How to Manage the Use of Force Ethical Issues

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How to Manage the Use of Force Ethical Issues

A growing concern in America is the unnecessary use of force police officers use on the innocent or those in their custody. The role of the police officer carries both power and authority and the abuse of that power and authority raises issues society must face. This paper discusses the problem of officers who use unnecessary force, what managers and executives are doing to deal with this problem and the ethical dilemmas associated with the use of excessive or unjustified force on the police department.

Law enforcement agencies and the laws in which they uphold have been shaped by a number of historical antecedents and philosophical perspectives according to Frank
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The majority of cases reported about police brutality involve minorities. This problem of police brutality against minorities and non minorities is a problem which must be addressed but the problem is not as large as the media would portray it to be.
Legal Issues
Law enforcement officers are authorized to use force in specified circumstances, are trained in the use of force, and typically face numerous circumstances during their careers when use of force is appropriate—for example, in making some arrests, restraining unruly combatants, or controlling a disruptive demonstration. When the level of force exceeds the level considered justifiable under the circumstances, however, the activities of the police come under public scrutiny (Adams, 1999).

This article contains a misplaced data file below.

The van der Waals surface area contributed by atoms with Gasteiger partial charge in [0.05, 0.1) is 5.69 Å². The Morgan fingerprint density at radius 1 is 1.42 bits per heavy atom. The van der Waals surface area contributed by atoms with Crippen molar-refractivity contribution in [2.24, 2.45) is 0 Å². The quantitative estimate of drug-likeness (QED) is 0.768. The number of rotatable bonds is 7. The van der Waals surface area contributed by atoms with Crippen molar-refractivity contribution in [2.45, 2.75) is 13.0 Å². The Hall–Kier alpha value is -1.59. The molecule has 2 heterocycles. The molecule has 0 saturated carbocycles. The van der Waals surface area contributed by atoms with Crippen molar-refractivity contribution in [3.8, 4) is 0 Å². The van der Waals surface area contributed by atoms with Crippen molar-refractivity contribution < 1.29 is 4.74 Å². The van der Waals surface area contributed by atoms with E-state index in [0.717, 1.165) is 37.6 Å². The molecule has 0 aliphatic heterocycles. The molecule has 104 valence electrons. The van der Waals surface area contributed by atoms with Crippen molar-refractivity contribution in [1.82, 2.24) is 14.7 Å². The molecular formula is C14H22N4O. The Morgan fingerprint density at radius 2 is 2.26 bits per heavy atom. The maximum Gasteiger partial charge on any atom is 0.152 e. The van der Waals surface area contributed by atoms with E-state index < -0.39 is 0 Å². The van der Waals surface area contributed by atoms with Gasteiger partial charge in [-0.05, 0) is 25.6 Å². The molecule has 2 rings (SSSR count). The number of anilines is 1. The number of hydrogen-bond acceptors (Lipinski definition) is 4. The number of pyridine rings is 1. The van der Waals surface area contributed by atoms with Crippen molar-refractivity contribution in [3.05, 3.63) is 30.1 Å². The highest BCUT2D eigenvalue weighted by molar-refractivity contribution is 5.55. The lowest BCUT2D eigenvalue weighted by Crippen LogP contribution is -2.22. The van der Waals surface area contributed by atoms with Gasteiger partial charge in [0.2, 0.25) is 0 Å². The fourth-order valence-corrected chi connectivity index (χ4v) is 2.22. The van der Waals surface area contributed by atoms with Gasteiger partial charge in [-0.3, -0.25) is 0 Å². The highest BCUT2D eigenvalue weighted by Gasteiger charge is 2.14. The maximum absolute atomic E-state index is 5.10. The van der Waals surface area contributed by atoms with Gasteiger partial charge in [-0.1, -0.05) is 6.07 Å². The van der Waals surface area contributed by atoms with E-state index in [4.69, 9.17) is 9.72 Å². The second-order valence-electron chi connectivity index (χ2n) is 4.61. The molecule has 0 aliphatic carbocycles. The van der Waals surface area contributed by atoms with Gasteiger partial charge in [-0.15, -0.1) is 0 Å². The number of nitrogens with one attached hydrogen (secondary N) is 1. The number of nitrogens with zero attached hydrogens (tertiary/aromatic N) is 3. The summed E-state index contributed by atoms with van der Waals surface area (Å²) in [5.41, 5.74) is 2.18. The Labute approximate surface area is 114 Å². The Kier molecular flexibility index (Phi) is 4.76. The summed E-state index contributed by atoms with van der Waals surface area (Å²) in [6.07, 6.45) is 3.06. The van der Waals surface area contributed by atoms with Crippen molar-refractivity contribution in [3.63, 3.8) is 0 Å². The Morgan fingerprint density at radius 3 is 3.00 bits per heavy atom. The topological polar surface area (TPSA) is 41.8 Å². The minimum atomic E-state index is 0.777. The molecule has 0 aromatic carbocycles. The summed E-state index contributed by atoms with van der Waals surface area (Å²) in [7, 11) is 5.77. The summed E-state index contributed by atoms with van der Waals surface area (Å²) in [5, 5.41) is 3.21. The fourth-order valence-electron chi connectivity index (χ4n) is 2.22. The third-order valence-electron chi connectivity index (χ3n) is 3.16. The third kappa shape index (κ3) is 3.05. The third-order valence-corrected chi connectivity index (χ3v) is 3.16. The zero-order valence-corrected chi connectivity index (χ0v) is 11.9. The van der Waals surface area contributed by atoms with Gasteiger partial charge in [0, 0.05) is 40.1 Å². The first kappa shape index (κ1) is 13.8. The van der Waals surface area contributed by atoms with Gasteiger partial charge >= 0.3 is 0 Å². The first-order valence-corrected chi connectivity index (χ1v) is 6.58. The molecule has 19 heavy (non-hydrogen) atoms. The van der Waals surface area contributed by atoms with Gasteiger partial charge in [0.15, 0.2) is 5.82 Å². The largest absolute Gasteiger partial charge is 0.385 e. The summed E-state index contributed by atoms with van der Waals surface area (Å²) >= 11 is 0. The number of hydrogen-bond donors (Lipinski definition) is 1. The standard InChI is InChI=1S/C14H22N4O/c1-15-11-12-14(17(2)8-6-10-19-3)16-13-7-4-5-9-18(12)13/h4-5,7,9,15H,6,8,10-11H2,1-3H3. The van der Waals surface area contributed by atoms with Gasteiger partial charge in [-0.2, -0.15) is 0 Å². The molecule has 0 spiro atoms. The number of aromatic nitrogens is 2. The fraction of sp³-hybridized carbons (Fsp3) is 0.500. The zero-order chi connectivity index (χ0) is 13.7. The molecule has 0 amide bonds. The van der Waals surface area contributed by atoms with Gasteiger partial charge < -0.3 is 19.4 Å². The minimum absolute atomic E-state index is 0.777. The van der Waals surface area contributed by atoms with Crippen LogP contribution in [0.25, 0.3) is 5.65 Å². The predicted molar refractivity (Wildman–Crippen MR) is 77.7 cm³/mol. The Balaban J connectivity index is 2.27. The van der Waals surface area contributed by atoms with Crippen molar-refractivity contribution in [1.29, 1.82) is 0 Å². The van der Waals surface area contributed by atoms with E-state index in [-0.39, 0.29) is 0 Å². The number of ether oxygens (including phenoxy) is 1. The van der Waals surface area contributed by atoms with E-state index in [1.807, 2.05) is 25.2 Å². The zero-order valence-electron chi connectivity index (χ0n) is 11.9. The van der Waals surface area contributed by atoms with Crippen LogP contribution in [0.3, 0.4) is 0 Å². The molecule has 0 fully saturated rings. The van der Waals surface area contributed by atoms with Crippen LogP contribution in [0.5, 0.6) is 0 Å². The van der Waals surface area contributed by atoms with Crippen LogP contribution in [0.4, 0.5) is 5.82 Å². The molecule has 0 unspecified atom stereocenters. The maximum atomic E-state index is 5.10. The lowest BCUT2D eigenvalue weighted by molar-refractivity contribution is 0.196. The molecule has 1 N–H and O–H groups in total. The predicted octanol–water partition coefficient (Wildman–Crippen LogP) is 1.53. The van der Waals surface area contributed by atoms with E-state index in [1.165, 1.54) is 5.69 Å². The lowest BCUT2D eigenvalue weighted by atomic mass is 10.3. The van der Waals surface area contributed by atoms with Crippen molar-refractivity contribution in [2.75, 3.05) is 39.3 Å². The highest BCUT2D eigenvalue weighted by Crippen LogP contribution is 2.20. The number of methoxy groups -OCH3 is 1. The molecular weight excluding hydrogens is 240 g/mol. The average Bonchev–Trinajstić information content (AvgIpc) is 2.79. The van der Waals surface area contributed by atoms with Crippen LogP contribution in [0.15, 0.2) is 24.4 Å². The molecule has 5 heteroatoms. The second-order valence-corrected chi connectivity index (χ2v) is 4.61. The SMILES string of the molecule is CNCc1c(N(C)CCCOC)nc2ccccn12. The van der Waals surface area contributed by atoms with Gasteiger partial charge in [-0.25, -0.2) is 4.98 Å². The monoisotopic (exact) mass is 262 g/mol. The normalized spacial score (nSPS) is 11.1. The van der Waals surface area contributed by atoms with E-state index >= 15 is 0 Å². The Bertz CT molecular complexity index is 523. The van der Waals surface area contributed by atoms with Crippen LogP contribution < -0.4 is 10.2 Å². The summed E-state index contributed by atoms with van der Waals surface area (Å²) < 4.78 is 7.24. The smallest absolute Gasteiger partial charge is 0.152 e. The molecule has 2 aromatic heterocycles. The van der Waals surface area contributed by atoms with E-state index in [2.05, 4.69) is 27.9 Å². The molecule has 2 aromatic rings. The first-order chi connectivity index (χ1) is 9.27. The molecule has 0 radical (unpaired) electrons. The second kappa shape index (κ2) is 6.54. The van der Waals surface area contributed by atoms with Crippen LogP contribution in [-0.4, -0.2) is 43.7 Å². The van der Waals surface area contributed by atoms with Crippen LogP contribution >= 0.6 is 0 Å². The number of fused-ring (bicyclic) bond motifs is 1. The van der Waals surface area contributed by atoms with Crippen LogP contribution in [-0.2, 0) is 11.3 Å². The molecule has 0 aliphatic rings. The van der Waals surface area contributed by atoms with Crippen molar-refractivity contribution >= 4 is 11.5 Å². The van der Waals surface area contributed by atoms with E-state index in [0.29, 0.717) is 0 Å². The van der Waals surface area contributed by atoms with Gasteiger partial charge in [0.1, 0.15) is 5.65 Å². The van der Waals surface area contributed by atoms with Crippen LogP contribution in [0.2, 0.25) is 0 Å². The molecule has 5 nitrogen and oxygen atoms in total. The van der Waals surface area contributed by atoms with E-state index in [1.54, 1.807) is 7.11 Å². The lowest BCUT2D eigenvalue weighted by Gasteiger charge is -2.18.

Whenever police officers come into contact with citizens, there is a chance that the encounter will digress to one in which force is used on a suspect. Fortunately, most police activities, such as traffic or investigative stops, or even arrests, do not result in the use of force (Alpert, 2004).
The courts become an important source of control in two ways. First, the courts are used to assess the appropriateness of many longstanding police practices and procedures through legal challenges. Second, both individual officers and their governing entities are increasingly subject to civil and criminal liability for unreasonable actions, policies, and practices (Alpert, 2004). By restricting police use of deadly
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